Tuesday, December 05, 2006

JB-Singapore MRT?

A new Malaysian company is toying with the idea of building a monorail network in Johor Baru and linking it to Singapore. According to Malaysia's BT today, little-known Jalur Mudra is having talks with Singapore's SMRT Corporation, which operates the Mass Rapid Transit network in Singapore, for a joint venture.

The project definitely sounds useful to help cater to the massive human traffic flowing between Singapore and southern Malaysia. Nearly 10 million Singaporeans entered Malaysia, mainly through JB, last year. This is more than the 8-odd million tourists to Singapore last year.

But can such a project take off? Will it help resolve traffic and straits woes?

Don't bet on it. There are just too many complications surrounding such a project. And even if it does take off, it won't be the ideal solution.

1. The project will most likely need a new link across the Straits of Johor to Singapore as there is simply no room on the causeway for a monorail track, no matter how slim it is.

2. Will Singapore agree to a monorail track from JB to Singapore via the Straits of Johor when the two governments could not even agree on a new bridge to replace the causeway that links JB and Singapore?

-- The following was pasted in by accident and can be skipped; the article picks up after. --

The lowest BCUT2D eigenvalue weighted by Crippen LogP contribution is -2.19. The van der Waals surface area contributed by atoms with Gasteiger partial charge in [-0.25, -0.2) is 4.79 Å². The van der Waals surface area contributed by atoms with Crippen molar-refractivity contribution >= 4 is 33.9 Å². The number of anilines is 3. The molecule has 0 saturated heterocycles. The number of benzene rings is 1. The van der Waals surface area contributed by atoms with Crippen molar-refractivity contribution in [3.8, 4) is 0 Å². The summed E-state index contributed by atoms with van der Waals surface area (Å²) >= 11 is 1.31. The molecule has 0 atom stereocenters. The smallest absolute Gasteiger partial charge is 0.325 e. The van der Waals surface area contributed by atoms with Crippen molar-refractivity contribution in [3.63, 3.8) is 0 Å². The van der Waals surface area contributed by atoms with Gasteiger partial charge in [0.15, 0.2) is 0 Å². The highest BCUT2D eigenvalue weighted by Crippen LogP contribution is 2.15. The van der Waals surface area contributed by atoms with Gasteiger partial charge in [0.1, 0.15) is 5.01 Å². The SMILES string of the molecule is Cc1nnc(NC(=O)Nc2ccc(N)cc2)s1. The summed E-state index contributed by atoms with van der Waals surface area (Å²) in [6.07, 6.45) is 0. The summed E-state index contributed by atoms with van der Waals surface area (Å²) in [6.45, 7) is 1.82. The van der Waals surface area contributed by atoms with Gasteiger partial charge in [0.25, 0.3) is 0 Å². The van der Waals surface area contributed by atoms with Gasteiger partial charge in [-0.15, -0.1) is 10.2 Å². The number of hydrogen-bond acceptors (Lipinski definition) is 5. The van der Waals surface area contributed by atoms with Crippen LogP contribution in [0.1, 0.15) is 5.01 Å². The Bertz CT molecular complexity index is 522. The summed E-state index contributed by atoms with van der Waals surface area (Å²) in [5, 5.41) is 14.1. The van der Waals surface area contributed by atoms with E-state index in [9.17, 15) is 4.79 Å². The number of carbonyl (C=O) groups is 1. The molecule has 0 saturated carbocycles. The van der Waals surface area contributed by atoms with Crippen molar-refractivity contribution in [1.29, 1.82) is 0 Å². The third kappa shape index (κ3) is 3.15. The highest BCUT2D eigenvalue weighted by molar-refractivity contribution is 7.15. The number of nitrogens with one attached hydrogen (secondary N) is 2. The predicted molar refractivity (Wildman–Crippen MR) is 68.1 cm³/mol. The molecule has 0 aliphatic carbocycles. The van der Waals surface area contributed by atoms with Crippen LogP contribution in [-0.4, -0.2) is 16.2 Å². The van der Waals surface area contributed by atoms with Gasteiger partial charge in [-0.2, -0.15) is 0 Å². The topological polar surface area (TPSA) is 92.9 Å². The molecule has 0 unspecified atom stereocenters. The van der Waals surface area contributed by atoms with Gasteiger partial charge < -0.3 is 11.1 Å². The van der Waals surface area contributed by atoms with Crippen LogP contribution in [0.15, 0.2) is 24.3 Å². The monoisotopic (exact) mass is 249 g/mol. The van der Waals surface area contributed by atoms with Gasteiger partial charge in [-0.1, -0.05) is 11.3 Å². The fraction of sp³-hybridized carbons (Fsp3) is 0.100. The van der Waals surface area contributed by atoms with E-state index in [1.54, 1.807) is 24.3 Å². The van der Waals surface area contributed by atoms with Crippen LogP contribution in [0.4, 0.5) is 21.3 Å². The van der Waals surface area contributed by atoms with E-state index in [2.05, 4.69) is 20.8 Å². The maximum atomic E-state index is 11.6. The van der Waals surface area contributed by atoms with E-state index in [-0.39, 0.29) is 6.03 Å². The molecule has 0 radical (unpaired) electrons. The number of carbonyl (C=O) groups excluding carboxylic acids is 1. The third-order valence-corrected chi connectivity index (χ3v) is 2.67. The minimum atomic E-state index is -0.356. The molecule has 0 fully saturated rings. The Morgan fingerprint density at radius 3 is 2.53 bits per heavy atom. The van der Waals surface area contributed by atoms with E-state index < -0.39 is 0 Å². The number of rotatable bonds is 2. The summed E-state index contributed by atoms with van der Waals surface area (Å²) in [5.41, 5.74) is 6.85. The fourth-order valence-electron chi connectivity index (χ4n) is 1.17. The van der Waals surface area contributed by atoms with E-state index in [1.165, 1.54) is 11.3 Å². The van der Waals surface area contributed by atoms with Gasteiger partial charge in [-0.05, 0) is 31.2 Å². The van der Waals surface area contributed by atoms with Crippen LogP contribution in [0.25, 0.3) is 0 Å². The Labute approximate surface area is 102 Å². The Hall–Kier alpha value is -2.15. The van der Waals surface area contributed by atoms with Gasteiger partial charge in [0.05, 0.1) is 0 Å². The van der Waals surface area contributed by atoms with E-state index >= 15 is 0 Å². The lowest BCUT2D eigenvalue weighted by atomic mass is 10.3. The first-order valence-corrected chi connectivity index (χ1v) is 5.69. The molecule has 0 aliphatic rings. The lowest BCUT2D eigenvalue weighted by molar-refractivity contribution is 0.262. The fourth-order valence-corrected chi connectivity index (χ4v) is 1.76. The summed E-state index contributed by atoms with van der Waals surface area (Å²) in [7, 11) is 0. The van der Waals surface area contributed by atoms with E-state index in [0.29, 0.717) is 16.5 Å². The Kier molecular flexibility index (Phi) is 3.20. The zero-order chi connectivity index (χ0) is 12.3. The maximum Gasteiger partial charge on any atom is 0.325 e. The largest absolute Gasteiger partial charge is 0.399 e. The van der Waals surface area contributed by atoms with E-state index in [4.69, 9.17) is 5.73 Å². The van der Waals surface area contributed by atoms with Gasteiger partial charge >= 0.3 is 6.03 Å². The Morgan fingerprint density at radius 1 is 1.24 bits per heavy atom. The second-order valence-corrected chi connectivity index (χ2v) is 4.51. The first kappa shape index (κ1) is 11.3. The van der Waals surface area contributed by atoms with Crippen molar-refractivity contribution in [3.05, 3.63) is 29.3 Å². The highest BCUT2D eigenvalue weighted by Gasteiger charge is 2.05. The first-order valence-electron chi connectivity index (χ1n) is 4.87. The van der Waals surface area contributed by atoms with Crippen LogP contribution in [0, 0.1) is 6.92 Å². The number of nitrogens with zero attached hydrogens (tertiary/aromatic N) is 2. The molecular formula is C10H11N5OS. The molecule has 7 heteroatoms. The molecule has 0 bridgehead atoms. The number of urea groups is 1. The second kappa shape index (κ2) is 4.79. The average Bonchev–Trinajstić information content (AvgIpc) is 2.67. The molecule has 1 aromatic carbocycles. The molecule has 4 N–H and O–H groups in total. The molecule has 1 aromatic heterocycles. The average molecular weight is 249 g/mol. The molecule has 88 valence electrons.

3. Will there be complications for immigration clearance? Or will travellers from Singapore zip to JB without passports under the proposed immigration-free zone in JB?

A more ideal solution is for Malaysia and Singapore to jointly agree on a new and wider bridge to replace the causeway, which retards the flow of water in the filthy Straits of Johor.

1. Singapore and Malaysia planners can then allocate space for the monorail project from JB to Singapore on the new bridge.

2. Planners on both sides of the causeway can also discuss the possibility of setting aside space on the new bridge for the bullet train service -- proposed by Malaysian tycoon Francis Yeoh -- from Singapore to Kuala Lumpur.

3. Channelling the human traffic through the current custom and immigration facilities in JB and Singapore will be a neater solution, than possibly building new facilities just to cater to the monorail track.

Building a new bridge to replace the causeway will solve many problems in one fell swoop.

Malaysia and Singapore can make provision for wider roads and space for useful projects such as the monorail and bullet train service to cater to the massive cross-border flow of people. And an overhead bridge will also allow water to flow freely in the Straits of Johor after more than 80 years.